Ed Miliband’s entire strategy appears to be one of posturing and dishonesty. He shares platforms with “no cuts” dreamers who claim to offer an “alternative” (which on closer inspection appears to be no more than um, “no cuts”) but offers no credible alternative himself. Certainly, on these populist platforms, if he in fact has any alternative, he’s very coy about what it might be.

This might be because the shouty brigade ousted Aaron Porter, the Labour-supporting NUS leader who tried to take a sensible line instead of screeching and flinging heavy equipment off buildings. But a national leader ought not to take his cue from student politics, so Ed should stop acting like an undergraduate. (Ironically, Porter showed more maturity and leadership.)

Labour will either not be believed or trusted by the majority of people it needs to win over, who know that some cuts are required. Labour will find itself the target of precisely the same anger that it is whipping up at the moment, when it gains power and fails to deliver a “zero cuts” agenda.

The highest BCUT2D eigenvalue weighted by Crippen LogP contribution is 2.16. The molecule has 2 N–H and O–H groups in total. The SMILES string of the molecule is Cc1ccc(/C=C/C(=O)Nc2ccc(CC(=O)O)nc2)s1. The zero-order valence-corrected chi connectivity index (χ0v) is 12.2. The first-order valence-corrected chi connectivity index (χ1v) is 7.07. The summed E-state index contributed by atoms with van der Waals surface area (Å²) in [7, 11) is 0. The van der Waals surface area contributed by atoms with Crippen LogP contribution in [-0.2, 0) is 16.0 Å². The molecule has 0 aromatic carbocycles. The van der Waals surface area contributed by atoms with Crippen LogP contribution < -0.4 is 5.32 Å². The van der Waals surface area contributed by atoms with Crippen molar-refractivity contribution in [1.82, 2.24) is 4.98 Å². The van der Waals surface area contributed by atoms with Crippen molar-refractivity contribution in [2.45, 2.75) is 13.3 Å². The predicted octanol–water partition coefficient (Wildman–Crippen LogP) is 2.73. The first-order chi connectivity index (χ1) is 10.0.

Labour must stop appearing to be leveraging anti-cuts feeling to get back into power. Instead it should be leading an honest debate on what can be cut until we’re more flush (the sort of “paining therapy in schools” stuff) and what is vital to retain. Labour’s essential defence of people with disabled children or old age pensioners who need modest help staying independent should not be obscured by louder demands to save some “community radio station” which is only someone’s vanity project.

So now to the Guardian Poll which underscores the good advice to Labour I’m offering above. I’ll cut to the chase:

  • Support for the Tories has increased 2 points. Labour has dropped two points.
  • Almost 60% of people either support the cuts or in fact don’t think they’ve gone far enough.

Ed Miliband is Labour’s Ian Duncan Smith. Start making plans for a new leader.

The good news for Labour is that the majority of British people are sensible and realistic. A credible Labour leader need not be coy about the need for a period of austere economics while we tackle the deficit.